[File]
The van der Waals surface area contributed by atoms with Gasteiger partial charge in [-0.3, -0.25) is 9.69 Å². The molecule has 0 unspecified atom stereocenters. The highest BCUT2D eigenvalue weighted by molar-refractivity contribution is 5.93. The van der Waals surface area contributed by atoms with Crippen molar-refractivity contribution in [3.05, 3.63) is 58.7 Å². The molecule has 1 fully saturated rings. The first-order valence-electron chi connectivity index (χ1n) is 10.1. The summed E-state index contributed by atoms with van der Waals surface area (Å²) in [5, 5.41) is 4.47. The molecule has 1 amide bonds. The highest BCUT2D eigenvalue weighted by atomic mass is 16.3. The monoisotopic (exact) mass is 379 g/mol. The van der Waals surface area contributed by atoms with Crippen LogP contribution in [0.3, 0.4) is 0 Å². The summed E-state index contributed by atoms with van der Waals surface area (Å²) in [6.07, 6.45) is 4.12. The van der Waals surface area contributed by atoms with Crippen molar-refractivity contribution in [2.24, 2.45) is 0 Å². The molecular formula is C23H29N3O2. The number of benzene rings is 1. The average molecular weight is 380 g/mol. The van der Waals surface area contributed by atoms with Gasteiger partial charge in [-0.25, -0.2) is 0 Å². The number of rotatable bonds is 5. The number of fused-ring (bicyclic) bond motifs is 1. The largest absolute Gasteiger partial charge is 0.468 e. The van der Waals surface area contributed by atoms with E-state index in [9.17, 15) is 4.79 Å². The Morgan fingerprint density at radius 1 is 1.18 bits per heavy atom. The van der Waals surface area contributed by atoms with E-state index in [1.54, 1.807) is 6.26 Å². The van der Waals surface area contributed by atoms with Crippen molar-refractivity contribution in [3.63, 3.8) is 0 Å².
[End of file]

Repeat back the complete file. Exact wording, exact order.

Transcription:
The van der Waals surface area contributed by atoms with Gasteiger partial charge in [-0.3, -0.25) is 9.69 Å². The molecule has 0 unspecified atom stereocenters. The highest BCUT2D eigenvalue weighted by molar-refractivity contribution is 5.93. The van der Waals surface area contributed by atoms with Crippen molar-refractivity contribution in [3.05, 3.63) is 58.7 Å². The molecule has 1 fully saturated rings. The first-order valence-electron chi connectivity index (χ1n) is 10.1. The summed E-state index contributed by atoms with van der Waals surface area (Å²) in [5, 5.41) is 4.47. The molecule has 1 amide bonds. The highest BCUT2D eigenvalue weighted by atomic mass is 16.3. The monoisotopic (exact) mass is 379 g/mol. The van der Waals surface area contributed by atoms with Crippen LogP contribution in [0.3, 0.4) is 0 Å². The summed E-state index contributed by atoms with van der Waals surface area (Å²) in [6.07, 6.45) is 4.12. The van der Waals surface area contributed by atoms with Crippen molar-refractivity contribution in [2.24, 2.45) is 0 Å². The molecular formula is C23H29N3O2. The number of benzene rings is 1. The average molecular weight is 380 g/mol. The van der Waals surface area contributed by atoms with Gasteiger partial charge in [-0.25, -0.2) is 0 Å². The number of rotatable bonds is 5. The number of fused-ring (bicyclic) bond motifs is 1. The largest absolute Gasteiger partial charge is 0.468 e. The van der Waals surface area contributed by atoms with E-state index in [9.17, 15) is 4.79 Å². The Morgan fingerprint density at radius 1 is 1.18 bits per heavy atom. The van der Waals surface area contributed by atoms with E-state index in [1.54, 1.807) is 6.26 Å². The van der Waals surface area contributed by atoms with Crippen molar-refractivity contribution in [3.63, 3.8) is 0 Å².